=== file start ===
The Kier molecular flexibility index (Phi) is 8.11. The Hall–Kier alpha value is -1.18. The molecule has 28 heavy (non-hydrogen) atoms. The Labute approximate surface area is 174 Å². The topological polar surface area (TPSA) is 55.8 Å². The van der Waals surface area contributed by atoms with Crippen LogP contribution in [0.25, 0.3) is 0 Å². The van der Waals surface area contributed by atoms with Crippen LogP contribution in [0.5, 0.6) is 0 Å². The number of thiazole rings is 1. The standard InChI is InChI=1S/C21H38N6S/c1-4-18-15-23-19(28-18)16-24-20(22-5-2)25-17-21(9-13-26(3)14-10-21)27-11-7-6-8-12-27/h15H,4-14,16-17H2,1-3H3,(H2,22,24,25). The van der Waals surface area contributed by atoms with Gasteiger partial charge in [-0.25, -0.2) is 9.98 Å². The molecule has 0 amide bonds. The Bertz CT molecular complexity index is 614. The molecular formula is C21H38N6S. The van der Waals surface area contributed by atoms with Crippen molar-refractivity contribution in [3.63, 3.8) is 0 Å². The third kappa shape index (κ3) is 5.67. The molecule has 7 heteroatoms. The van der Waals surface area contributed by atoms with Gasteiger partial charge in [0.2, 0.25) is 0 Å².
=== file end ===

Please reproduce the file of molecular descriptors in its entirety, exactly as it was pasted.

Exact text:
The Kier molecular flexibility index (Phi) is 8.11. The Hall–Kier alpha value is -1.18. The molecule has 28 heavy (non-hydrogen) atoms. The Labute approximate surface area is 174 Å². The topological polar surface area (TPSA) is 55.8 Å². The van der Waals surface area contributed by atoms with Crippen LogP contribution in [0.25, 0.3) is 0 Å². The van der Waals surface area contributed by atoms with Crippen LogP contribution in [0.5, 0.6) is 0 Å². The number of thiazole rings is 1. The standard InChI is InChI=1S/C21H38N6S/c1-4-18-15-23-19(28-18)16-24-20(22-5-2)25-17-21(9-13-26(3)14-10-21)27-11-7-6-8-12-27/h15H,4-14,16-17H2,1-3H3,(H2,22,24,25). The van der Waals surface area contributed by atoms with Gasteiger partial charge in [-0.25, -0.2) is 9.98 Å². The molecule has 0 amide bonds. The Bertz CT molecular complexity index is 614. The molecular formula is C21H38N6S. The van der Waals surface area contributed by atoms with Crippen molar-refractivity contribution in [3.63, 3.8) is 0 Å². The third kappa shape index (κ3) is 5.67. The molecule has 7 heteroatoms. The van der Waals surface area contributed by atoms with Gasteiger partial charge in [0.2, 0.25) is 0 Å².